A potted history of grow-your-own: why Scots are once again happy to supply their own veg
Growing your own fruit and veg is remodelling its image from retirement hobby to environmental neccessity. Here Jo Whittingham explains how gardening is a cornerstone of our culinary heritage.
Gardens are one source of fresh seasonal Scottish produce that it’s easy to take for granted. Our rich soils, cool, wet climate and long summer days suit cultivation so well that in the past, generations of Scots depended on home-grown produce for the only vegetables in their diet. The late-20th century’s cheap imports and industrial-scale horticulture put an end to this self-reliance, but now, with spiralling allotment waiting lists and vegetable seed sales up by 40 per cent in the last two years, it’s clear that home-grown veg is back on the menu.
We tend to assume that Scotland’s food culture revolves around crops that thrive here, such as hearty neeps and tatties and luscious summer raspberries, so it’s surprising to find that as late as the 17th century they were not widely grown in gardens. In fact, restrictive yearly tenancies meant ordinary folk had little incentive to improve their plots or money to buy new seed, so could cultivate only the toughest crops, such as kale, peas, broad beans and chard, from which they could collect seed for the following year. Consequently change was slow and while wild raspberries were gathered from hedgerows, new foreign vegetables, such as the yellow Swedish turnip and the Andean potato, weren’t commonly grown until later in the 18th century.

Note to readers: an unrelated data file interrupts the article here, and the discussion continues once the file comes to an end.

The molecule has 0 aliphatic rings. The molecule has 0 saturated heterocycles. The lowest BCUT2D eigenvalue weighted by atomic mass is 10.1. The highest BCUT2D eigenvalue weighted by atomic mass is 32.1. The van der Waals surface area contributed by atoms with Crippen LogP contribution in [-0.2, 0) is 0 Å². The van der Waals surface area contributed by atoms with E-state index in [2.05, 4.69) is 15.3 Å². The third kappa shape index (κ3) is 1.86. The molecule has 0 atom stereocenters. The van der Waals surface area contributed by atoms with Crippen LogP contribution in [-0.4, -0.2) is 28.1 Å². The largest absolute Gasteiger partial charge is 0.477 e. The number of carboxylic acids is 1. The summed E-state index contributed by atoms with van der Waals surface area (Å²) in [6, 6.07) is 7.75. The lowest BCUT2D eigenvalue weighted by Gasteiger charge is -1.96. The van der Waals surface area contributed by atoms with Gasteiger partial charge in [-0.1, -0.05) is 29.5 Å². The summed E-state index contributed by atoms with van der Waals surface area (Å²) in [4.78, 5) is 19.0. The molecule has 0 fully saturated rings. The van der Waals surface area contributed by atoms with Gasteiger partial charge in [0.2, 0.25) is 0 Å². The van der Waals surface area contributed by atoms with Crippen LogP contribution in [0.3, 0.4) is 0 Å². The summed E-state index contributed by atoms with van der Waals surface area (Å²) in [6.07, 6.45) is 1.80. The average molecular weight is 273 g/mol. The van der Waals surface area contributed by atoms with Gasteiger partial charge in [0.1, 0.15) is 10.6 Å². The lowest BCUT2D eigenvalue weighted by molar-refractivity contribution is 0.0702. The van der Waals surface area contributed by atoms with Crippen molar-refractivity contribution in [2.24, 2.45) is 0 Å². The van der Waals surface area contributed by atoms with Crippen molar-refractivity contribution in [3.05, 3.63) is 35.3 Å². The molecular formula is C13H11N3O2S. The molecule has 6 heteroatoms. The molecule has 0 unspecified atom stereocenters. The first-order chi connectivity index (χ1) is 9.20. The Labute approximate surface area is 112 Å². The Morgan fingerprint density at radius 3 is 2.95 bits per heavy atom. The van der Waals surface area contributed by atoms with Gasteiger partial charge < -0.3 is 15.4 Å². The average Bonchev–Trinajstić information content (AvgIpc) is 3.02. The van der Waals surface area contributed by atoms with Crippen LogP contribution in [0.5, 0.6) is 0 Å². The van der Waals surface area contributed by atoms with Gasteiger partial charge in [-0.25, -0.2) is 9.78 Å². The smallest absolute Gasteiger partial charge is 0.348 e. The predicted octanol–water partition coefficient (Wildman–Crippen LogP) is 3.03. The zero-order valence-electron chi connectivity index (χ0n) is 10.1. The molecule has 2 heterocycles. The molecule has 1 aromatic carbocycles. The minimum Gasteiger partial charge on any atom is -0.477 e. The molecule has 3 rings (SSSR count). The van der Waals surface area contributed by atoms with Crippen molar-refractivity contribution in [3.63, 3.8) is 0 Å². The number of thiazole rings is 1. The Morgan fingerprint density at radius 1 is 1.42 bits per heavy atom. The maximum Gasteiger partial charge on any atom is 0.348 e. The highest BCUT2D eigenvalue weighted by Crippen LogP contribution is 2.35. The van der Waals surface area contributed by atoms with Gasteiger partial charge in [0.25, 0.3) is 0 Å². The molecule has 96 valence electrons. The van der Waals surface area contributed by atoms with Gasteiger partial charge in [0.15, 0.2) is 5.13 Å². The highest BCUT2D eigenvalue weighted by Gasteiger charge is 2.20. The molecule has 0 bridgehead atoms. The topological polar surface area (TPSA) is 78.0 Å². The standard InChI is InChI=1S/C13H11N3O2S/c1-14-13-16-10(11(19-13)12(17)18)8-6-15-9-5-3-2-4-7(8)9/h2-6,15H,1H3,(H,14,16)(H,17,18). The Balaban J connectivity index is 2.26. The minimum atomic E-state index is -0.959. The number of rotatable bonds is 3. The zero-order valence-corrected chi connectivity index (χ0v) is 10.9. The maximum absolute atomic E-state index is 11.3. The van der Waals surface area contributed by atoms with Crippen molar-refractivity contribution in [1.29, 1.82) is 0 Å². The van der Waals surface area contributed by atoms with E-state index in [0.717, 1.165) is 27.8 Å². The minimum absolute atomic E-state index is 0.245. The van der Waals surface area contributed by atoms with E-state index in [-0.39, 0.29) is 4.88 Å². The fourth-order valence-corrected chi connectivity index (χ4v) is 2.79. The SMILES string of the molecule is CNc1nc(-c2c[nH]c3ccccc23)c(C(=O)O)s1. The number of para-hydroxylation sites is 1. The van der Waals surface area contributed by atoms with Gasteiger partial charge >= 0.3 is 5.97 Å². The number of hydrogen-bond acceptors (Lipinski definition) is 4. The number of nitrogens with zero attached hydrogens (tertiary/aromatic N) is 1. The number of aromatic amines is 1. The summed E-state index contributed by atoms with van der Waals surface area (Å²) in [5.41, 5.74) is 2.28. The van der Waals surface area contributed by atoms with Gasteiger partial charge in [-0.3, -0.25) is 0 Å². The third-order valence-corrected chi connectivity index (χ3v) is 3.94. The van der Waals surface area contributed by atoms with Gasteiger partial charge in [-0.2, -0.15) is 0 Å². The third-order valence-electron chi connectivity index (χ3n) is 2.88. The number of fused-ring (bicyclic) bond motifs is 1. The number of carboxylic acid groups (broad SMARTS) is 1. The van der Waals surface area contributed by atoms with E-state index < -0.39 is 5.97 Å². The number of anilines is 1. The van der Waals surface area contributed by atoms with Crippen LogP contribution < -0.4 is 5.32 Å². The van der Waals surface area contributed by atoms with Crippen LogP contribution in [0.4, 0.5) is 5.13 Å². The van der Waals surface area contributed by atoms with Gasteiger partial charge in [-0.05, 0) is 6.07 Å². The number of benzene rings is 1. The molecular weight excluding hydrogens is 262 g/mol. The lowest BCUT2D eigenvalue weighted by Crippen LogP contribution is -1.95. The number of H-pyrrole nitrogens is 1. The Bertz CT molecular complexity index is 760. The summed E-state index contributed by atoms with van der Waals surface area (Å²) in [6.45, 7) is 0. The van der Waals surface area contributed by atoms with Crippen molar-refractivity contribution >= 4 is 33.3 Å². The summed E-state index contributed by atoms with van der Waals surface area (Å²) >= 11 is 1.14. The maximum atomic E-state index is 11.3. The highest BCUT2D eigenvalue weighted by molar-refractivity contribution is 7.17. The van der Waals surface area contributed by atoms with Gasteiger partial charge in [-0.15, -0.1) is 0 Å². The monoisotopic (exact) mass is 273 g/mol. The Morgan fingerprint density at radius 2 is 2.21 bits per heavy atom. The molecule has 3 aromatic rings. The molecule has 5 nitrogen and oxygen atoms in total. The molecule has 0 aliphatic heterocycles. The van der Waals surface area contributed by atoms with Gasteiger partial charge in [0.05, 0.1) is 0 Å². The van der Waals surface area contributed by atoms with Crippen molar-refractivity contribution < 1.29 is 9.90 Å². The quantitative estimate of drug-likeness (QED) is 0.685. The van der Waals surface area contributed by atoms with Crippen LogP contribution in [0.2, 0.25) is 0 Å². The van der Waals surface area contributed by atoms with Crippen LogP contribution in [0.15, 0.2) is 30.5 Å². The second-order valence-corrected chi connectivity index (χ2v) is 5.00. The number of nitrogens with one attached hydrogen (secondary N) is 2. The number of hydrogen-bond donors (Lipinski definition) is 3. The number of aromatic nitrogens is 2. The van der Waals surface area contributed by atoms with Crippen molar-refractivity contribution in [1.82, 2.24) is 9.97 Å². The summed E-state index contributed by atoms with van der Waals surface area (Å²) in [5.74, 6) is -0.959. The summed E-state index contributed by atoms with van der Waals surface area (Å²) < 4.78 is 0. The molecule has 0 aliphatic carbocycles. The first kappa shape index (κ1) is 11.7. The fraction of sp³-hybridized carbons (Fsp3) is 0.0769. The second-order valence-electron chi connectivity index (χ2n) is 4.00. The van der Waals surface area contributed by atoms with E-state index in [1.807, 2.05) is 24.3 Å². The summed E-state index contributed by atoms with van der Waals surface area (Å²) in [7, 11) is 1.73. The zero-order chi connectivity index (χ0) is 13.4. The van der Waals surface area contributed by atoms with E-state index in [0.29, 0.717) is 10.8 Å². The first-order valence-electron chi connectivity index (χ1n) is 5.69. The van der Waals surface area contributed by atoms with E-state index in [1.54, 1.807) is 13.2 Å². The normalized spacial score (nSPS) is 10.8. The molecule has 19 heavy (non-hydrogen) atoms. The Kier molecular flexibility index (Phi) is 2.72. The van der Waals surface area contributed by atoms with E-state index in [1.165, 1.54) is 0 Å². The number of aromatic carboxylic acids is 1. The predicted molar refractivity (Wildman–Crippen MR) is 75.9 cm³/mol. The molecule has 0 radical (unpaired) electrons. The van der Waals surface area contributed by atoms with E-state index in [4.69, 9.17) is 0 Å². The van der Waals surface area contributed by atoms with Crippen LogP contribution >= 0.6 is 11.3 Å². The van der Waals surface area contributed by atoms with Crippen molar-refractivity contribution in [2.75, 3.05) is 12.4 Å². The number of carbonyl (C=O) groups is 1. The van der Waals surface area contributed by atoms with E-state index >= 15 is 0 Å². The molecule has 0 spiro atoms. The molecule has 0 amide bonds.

Instead, it was wealthy landowners who drove the development of Scotland’s kitchen gardens. Keen to have a varied supply of fruit and vegetables, they employed small armies of skilled gardeners and constructed walled gardens – the must-have horticultural accessory between the 17th and 19th centuries. Built on a gentle, south-facing slope, often over several acres, high stone walls protected crops from the elements and provided support and shelter for trained fruit trees. In 1700 a laird, unlike his labourers, might have enjoyed a diversity of vegetables including lettuce, carrots, cauliflowers, celery, and even asparagus and artichokes.